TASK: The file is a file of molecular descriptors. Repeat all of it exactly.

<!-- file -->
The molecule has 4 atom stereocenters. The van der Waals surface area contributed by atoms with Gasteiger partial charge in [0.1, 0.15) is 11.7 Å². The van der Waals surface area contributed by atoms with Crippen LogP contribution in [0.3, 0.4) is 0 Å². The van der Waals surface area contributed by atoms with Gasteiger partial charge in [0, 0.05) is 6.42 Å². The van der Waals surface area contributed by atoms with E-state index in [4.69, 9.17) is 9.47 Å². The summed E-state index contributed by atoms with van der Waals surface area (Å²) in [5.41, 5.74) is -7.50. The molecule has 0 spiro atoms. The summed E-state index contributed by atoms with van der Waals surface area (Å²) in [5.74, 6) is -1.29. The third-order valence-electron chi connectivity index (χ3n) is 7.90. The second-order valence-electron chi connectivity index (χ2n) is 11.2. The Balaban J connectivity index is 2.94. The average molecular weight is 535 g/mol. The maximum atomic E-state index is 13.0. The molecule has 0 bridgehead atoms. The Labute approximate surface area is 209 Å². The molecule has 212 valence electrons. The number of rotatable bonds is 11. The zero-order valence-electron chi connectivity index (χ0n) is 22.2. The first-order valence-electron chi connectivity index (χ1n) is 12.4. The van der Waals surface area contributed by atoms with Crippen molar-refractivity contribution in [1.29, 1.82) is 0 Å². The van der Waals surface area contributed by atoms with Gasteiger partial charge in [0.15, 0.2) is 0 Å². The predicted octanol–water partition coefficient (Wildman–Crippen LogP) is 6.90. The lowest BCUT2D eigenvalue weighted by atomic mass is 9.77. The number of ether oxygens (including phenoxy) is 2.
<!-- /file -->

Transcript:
The molecule has 4 atom stereocenters. The van der Waals surface area contributed by atoms with Gasteiger partial charge in [0.1, 0.15) is 11.7 Å². The van der Waals surface area contributed by atoms with Crippen LogP contribution in [0.3, 0.4) is 0 Å². The van der Waals surface area contributed by atoms with Gasteiger partial charge in [0, 0.05) is 6.42 Å². The van der Waals surface area contributed by atoms with E-state index in [4.69, 9.17) is 9.47 Å². The summed E-state index contributed by atoms with van der Waals surface area (Å²) in [5.41, 5.74) is -7.50. The molecule has 0 spiro atoms. The summed E-state index contributed by atoms with van der Waals surface area (Å²) in [5.74, 6) is -1.29. The third-order valence-electron chi connectivity index (χ3n) is 7.90. The second-order valence-electron chi connectivity index (χ2n) is 11.2. The Balaban J connectivity index is 2.94. The average molecular weight is 535 g/mol. The maximum atomic E-state index is 13.0. The molecule has 0 bridgehead atoms. The Labute approximate surface area is 209 Å². The molecule has 212 valence electrons. The number of rotatable bonds is 11. The zero-order valence-electron chi connectivity index (χ0n) is 22.2. The first-order valence-electron chi connectivity index (χ1n) is 12.4. The van der Waals surface area contributed by atoms with Crippen molar-refractivity contribution in [1.29, 1.82) is 0 Å². The van der Waals surface area contributed by atoms with Gasteiger partial charge in [0.15, 0.2) is 0 Å². The predicted octanol–water partition coefficient (Wildman–Crippen LogP) is 6.90. The lowest BCUT2D eigenvalue weighted by atomic mass is 9.77. The number of ether oxygens (including phenoxy) is 2.